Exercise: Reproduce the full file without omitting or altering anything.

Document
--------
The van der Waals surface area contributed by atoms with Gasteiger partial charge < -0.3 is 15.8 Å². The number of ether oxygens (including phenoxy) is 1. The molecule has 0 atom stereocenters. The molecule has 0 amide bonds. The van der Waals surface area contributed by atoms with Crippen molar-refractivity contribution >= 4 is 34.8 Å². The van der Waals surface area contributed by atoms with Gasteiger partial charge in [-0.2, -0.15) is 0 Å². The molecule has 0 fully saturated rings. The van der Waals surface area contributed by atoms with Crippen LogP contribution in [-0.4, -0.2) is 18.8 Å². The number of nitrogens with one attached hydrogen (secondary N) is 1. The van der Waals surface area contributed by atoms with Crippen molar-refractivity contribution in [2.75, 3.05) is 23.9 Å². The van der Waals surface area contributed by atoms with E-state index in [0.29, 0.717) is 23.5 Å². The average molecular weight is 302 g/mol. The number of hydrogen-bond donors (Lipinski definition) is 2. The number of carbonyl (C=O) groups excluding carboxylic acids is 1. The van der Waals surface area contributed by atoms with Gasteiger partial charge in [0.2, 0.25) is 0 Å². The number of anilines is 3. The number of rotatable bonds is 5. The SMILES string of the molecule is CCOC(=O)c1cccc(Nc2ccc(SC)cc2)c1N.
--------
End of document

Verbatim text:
The van der Waals surface area contributed by atoms with Gasteiger partial charge < -0.3 is 15.8 Å². The number of ether oxygens (including phenoxy) is 1. The molecule has 0 atom stereocenters. The molecule has 0 amide bonds. The van der Waals surface area contributed by atoms with Crippen molar-refractivity contribution >= 4 is 34.8 Å². The van der Waals surface area contributed by atoms with Gasteiger partial charge in [-0.2, -0.15) is 0 Å². The molecule has 0 fully saturated rings. The van der Waals surface area contributed by atoms with Crippen LogP contribution in [-0.4, -0.2) is 18.8 Å². The number of nitrogens with one attached hydrogen (secondary N) is 1. The van der Waals surface area contributed by atoms with Crippen molar-refractivity contribution in [2.75, 3.05) is 23.9 Å². The van der Waals surface area contributed by atoms with E-state index in [0.29, 0.717) is 23.5 Å². The average molecular weight is 302 g/mol. The number of hydrogen-bond donors (Lipinski definition) is 2. The number of carbonyl (C=O) groups excluding carboxylic acids is 1. The van der Waals surface area contributed by atoms with Gasteiger partial charge in [0.2, 0.25) is 0 Å². The number of anilines is 3. The number of rotatable bonds is 5. The SMILES string of the molecule is CCOC(=O)c1cccc(Nc2ccc(SC)cc2)c1N.